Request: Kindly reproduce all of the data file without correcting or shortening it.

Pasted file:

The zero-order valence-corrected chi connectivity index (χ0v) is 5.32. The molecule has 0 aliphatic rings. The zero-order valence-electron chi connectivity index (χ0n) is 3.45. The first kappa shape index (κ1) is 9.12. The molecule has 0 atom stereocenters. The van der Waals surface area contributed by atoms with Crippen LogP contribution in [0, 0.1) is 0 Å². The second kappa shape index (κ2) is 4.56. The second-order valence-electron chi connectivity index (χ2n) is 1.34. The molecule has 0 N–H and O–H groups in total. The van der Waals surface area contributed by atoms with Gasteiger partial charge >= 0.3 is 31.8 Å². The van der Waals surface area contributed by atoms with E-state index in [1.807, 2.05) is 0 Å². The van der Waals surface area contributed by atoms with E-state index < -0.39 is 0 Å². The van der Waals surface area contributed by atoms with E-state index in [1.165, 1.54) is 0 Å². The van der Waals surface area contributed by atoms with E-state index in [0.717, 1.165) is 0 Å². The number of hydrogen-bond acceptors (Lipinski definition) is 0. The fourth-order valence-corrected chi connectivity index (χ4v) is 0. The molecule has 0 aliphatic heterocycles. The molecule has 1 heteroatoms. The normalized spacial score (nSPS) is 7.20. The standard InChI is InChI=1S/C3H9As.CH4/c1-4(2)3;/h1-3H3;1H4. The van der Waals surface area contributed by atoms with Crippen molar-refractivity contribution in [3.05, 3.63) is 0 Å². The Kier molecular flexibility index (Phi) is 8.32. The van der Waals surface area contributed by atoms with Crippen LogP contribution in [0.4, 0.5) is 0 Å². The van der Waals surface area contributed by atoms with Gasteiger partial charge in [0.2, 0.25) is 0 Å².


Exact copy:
The zero-order valence-corrected chi connectivity index (χ0v) is 5.32. The molecule has 0 aliphatic rings. The zero-order valence-electron chi connectivity index (χ0n) is 3.45. The first kappa shape index (κ1) is 9.12. The molecule has 0 atom stereocenters. The van der Waals surface area contributed by atoms with Crippen LogP contribution in [0, 0.1) is 0 Å². The second kappa shape index (κ2) is 4.56. The second-order valence-electron chi connectivity index (χ2n) is 1.34. The molecule has 0 N–H and O–H groups in total. The van der Waals surface area contributed by atoms with Gasteiger partial charge >= 0.3 is 31.8 Å². The van der Waals surface area contributed by atoms with E-state index in [1.807, 2.05) is 0 Å². The van der Waals surface area contributed by atoms with E-state index < -0.39 is 0 Å². The van der Waals surface area contributed by atoms with E-state index in [1.165, 1.54) is 0 Å². The van der Waals surface area contributed by atoms with E-state index in [0.717, 1.165) is 0 Å². The number of hydrogen-bond acceptors (Lipinski definition) is 0. The fourth-order valence-corrected chi connectivity index (χ4v) is 0. The molecule has 0 aliphatic heterocycles. The molecule has 1 heteroatoms. The normalized spacial score (nSPS) is 7.20. The standard InChI is InChI=1S/C3H9As.CH4/c1-4(2)3;/h1-3H3;1H4. The van der Waals surface area contributed by atoms with Crippen molar-refractivity contribution in [3.05, 3.63) is 0 Å². The Kier molecular flexibility index (Phi) is 8.32. The van der Waals surface area contributed by atoms with Crippen LogP contribution in [0.4, 0.5) is 0 Å². The van der Waals surface area contributed by atoms with Gasteiger partial charge in [0.2, 0.25) is 0 Å².